email print share on Facebook share on Twitter share on reddit pin on Pinterest

FILMS / REVIEWS Spain

Review: The Belly of the Sea

by 

- Drawing on history, painting and literature, Catalan helmer Agustí Villaronga’s eclectic survival drama mercilessly digs into the darkest sides of human nature

Review: The Belly of the Sea
Òscar Kapoya Besteiro and Roger Casamajor in The Belly of the Sea

How savage humans can become when teetering on the verge of death is a theme featured continuously in artworks of all kinds. In his tenth feature, The Belly of the Sea [+see also:
trailer
film profile
]
– which, after stopping off at various festivals, premieres in Spain on 12 November – Agustí Villaronga (Black Bread [+see also:
trailer
film profile
]
, Born a King [+see also:
trailer
film profile
]
) explores a historical event and two famous works based upon it in order to conceive a third one and indirectly, but obviously, link it to current catastrophes happening on the margins of Europe.

(The article continues below - Commercial information)

The plot swirls around the macabre aftermath of the French Navy’s La Medusa frigate shipwreck in 1816, which leaves 147 people on a slender raft in the middle of the sea, at God’s and their own mercy. By the time another ship discovers them by accident after 13 days, they have committed suicide, and murdered and eaten each other, so that only 15 survive in the end. Visually inspired by Théodore Géricault’s romantic painting The Raft of the Medusa, and basing his script on a particular chapter about the disaster in Alessandro Baricco’s novel Ocean Sea, Villaronga focuses his film on the cruel human interaction on board the raft, and pays particular attention to the hierarchical and racial considerations that lurk beneath the savage process of mutual elimination. Through flashbacks and nightmarish introspective sequences, the narrative jumps back and forth between the actual setting of the tragedy and a later tribunal, at which French medical officer Savigny (Roger Casamajor) and black ordinary sailor Thomas (Òscar Kapoya Besteiro) reconstruct the events through their own, subjective viewpoints, while embodying the social strata they represent.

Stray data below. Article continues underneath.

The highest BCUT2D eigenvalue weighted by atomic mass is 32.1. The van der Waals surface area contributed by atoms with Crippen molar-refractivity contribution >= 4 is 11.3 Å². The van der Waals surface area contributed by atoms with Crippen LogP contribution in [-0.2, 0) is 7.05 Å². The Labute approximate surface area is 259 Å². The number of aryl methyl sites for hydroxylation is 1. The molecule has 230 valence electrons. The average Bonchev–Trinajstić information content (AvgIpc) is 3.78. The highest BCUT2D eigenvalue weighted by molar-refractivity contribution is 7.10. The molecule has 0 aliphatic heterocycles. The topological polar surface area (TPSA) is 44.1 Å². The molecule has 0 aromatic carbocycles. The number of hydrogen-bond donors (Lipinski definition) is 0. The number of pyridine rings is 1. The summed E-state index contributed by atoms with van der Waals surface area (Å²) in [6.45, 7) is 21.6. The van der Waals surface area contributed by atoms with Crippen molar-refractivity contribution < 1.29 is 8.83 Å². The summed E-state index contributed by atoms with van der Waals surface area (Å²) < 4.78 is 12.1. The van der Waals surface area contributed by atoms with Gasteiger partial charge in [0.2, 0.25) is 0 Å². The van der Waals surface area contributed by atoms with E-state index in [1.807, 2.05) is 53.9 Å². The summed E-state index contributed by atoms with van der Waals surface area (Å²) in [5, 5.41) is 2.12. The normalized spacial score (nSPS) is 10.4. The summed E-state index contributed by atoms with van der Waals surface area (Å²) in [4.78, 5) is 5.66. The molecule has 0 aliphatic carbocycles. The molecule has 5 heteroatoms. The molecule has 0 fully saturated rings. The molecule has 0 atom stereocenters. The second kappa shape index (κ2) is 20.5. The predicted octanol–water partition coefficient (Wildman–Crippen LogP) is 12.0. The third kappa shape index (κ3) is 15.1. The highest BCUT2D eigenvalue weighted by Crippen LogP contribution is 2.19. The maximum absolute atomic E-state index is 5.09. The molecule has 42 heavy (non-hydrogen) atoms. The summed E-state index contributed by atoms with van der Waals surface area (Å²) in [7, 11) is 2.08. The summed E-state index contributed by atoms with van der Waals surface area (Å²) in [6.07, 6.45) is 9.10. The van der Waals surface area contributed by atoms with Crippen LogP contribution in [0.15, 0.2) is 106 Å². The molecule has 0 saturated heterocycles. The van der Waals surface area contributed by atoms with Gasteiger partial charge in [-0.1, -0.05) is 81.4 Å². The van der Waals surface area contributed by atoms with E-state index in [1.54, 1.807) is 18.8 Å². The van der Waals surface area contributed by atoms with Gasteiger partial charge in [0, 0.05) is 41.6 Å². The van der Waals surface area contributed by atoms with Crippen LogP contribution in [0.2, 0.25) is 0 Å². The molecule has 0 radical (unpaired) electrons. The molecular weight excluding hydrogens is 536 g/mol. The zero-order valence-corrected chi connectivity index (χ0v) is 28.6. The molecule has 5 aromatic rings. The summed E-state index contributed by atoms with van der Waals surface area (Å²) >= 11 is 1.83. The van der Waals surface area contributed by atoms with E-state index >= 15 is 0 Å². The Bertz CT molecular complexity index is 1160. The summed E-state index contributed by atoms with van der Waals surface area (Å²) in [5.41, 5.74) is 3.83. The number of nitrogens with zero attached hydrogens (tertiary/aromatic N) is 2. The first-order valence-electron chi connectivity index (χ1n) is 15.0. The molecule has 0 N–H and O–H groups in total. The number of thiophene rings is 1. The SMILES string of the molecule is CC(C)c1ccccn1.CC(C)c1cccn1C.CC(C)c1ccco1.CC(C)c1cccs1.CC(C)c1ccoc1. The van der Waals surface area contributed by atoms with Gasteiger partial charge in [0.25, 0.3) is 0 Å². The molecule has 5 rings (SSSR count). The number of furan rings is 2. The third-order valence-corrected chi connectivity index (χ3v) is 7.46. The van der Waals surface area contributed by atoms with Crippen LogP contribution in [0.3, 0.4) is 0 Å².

The conflict has been built up on the basis of their antagonism, which subtly implies the untold, barbaric stories of colonialism and white dominance. Despite publicly defending his criminal actions steeped in a sense of superiority, Savigny is hounded by his guilty conscience, which creates an allusion to the archetypal white perpetrator’s guilt, while Thomas’s anger and fierce appearance transmit the centuries-old desire for the revenge of the enslaved.

Predominantly shot in black and white, The Belly of the Sea openly discusses everlasting colonial attitudes and black-versus-white opposition at a human level, which still persists in today’s Europe, and furthermore, it points a more specific finger at the ongoing refugee crisis by introducing excerpts from Francesco Zizola’s documentary photography/moving-image series In the Same Boat (2015), with African people striving for survival in the Mediterranean.

Probably owing to the fact that Villaronga adapted Barrico’s text first for a stage performance that eventually got cancelled just before the pandemic in 2020, the long and profound dialogues are often too theatrical, despite the excellent acting, and although the imagery is aesthetically impactful, when combined with the text, they hardly ever flow together into an organic cinematic language. Josep M Civit and Blai Tomàs’s experienced camerawork subsequently shifts its gaze from the fleshy scenes of the carnage on the raft to the formal sterility of the juridical environment and thus generates an alienating effect that urges us to rationalise the film, rather than experience it.

The Belly of the Sea is a joint production between Spain’s Testamento ProduccionesLa Perifèrica Produccions and Link-Up Barcelona.

(The article continues below - Commercial information)

Did you enjoy reading this article? Please subscribe to our newsletter to receive more stories like this directly in your inbox.

Privacy Policy